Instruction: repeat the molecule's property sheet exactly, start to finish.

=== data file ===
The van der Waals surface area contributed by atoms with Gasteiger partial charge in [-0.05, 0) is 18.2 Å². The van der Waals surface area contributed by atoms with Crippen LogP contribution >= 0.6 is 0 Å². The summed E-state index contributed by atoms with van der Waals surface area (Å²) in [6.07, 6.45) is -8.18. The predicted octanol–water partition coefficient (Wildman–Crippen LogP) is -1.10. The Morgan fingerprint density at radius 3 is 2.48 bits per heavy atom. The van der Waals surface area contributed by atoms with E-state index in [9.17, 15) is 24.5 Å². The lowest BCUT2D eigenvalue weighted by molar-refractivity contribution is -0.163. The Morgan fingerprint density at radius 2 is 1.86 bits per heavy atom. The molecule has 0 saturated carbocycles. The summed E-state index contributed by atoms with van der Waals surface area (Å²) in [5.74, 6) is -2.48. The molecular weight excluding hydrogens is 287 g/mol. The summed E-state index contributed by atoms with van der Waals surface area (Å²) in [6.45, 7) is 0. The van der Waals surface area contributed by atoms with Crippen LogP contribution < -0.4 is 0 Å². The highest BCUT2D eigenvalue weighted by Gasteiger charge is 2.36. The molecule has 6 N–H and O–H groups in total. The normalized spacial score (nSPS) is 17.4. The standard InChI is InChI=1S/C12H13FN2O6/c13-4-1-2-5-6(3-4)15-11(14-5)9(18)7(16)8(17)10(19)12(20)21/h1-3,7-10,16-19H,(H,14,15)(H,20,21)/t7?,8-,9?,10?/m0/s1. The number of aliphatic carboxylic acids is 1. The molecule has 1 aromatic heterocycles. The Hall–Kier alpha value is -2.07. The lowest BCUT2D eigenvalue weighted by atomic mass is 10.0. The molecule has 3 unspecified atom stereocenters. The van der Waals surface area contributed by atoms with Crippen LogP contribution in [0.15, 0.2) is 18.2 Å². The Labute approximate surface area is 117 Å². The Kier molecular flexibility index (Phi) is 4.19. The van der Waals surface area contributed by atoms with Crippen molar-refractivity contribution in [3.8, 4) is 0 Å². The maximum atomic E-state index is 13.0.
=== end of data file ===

The van der Waals surface area contributed by atoms with Gasteiger partial charge in [-0.05, 0) is 18.2 Å². The van der Waals surface area contributed by atoms with Crippen LogP contribution >= 0.6 is 0 Å². The summed E-state index contributed by atoms with van der Waals surface area (Å²) in [6.07, 6.45) is -8.18. The predicted octanol–water partition coefficient (Wildman–Crippen LogP) is -1.10. The Morgan fingerprint density at radius 3 is 2.48 bits per heavy atom. The van der Waals surface area contributed by atoms with E-state index in [9.17, 15) is 24.5 Å². The lowest BCUT2D eigenvalue weighted by molar-refractivity contribution is -0.163. The Morgan fingerprint density at radius 2 is 1.86 bits per heavy atom. The molecule has 0 saturated carbocycles. The summed E-state index contributed by atoms with van der Waals surface area (Å²) in [5.74, 6) is -2.48. The molecular weight excluding hydrogens is 287 g/mol. The summed E-state index contributed by atoms with van der Waals surface area (Å²) in [6.45, 7) is 0. The van der Waals surface area contributed by atoms with Crippen LogP contribution < -0.4 is 0 Å². The highest BCUT2D eigenvalue weighted by Gasteiger charge is 2.36. The molecule has 6 N–H and O–H groups in total. The normalized spacial score (nSPS) is 17.4. The standard InChI is InChI=1S/C12H13FN2O6/c13-4-1-2-5-6(3-4)15-11(14-5)9(18)7(16)8(17)10(19)12(20)21/h1-3,7-10,16-19H,(H,14,15)(H,20,21)/t7?,8-,9?,10?/m0/s1. The number of aliphatic carboxylic acids is 1. The molecule has 1 aromatic heterocycles. The Hall–Kier alpha value is -2.07. The lowest BCUT2D eigenvalue weighted by atomic mass is 10.0. The molecule has 3 unspecified atom stereocenters. The van der Waals surface area contributed by atoms with Crippen LogP contribution in [0.15, 0.2) is 18.2 Å². The Labute approximate surface area is 117 Å². The Kier molecular flexibility index (Phi) is 4.19. The van der Waals surface area contributed by atoms with Crippen molar-refractivity contribution in [3.8, 4) is 0 Å². The maximum atomic E-state index is 13.0.